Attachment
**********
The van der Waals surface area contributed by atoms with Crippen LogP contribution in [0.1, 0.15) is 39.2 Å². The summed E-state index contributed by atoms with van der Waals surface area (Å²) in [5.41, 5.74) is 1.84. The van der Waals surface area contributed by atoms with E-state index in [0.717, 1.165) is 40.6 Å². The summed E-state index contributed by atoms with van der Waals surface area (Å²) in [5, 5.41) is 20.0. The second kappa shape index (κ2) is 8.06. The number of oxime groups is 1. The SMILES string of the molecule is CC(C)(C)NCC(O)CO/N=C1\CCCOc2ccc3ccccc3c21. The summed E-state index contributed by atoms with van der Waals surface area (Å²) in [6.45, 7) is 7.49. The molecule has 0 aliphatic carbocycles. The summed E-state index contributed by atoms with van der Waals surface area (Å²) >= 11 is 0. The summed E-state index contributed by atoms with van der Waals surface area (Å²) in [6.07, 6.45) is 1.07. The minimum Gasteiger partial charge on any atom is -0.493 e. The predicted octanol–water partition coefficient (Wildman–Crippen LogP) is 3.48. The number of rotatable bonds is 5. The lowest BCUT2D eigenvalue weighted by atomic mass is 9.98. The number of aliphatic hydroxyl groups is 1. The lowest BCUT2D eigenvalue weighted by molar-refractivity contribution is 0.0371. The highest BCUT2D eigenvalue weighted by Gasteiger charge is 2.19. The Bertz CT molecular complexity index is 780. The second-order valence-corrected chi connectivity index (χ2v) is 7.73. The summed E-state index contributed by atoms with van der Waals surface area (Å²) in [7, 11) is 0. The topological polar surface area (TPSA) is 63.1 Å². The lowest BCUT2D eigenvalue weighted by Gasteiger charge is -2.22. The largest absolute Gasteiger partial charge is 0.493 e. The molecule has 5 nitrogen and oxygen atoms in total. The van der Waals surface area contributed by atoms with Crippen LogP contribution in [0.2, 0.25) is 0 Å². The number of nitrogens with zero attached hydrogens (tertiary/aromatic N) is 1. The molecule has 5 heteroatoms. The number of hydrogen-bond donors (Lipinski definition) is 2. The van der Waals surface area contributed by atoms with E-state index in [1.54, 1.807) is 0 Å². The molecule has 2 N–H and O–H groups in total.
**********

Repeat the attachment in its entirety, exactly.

The van der Waals surface area contributed by atoms with Crippen LogP contribution in [0.1, 0.15) is 39.2 Å². The summed E-state index contributed by atoms with van der Waals surface area (Å²) in [5.41, 5.74) is 1.84. The van der Waals surface area contributed by atoms with E-state index in [0.717, 1.165) is 40.6 Å². The summed E-state index contributed by atoms with van der Waals surface area (Å²) in [5, 5.41) is 20.0. The second kappa shape index (κ2) is 8.06. The number of oxime groups is 1. The SMILES string of the molecule is CC(C)(C)NCC(O)CO/N=C1\CCCOc2ccc3ccccc3c21. The summed E-state index contributed by atoms with van der Waals surface area (Å²) in [6.45, 7) is 7.49. The molecule has 0 aliphatic carbocycles. The summed E-state index contributed by atoms with van der Waals surface area (Å²) >= 11 is 0. The summed E-state index contributed by atoms with van der Waals surface area (Å²) in [6.07, 6.45) is 1.07. The minimum Gasteiger partial charge on any atom is -0.493 e. The predicted octanol–water partition coefficient (Wildman–Crippen LogP) is 3.48. The number of rotatable bonds is 5. The lowest BCUT2D eigenvalue weighted by atomic mass is 9.98. The number of aliphatic hydroxyl groups is 1. The lowest BCUT2D eigenvalue weighted by molar-refractivity contribution is 0.0371. The highest BCUT2D eigenvalue weighted by Gasteiger charge is 2.19. The Bertz CT molecular complexity index is 780. The second-order valence-corrected chi connectivity index (χ2v) is 7.73. The summed E-state index contributed by atoms with van der Waals surface area (Å²) in [7, 11) is 0. The topological polar surface area (TPSA) is 63.1 Å². The lowest BCUT2D eigenvalue weighted by Gasteiger charge is -2.22. The largest absolute Gasteiger partial charge is 0.493 e. The molecule has 5 nitrogen and oxygen atoms in total. The van der Waals surface area contributed by atoms with Crippen LogP contribution in [0.2, 0.25) is 0 Å². The number of nitrogens with zero attached hydrogens (tertiary/aromatic N) is 1. The molecule has 5 heteroatoms. The number of hydrogen-bond donors (Lipinski definition) is 2. The van der Waals surface area contributed by atoms with E-state index in [1.54, 1.807) is 0 Å². The molecule has 2 N–H and O–H groups in total.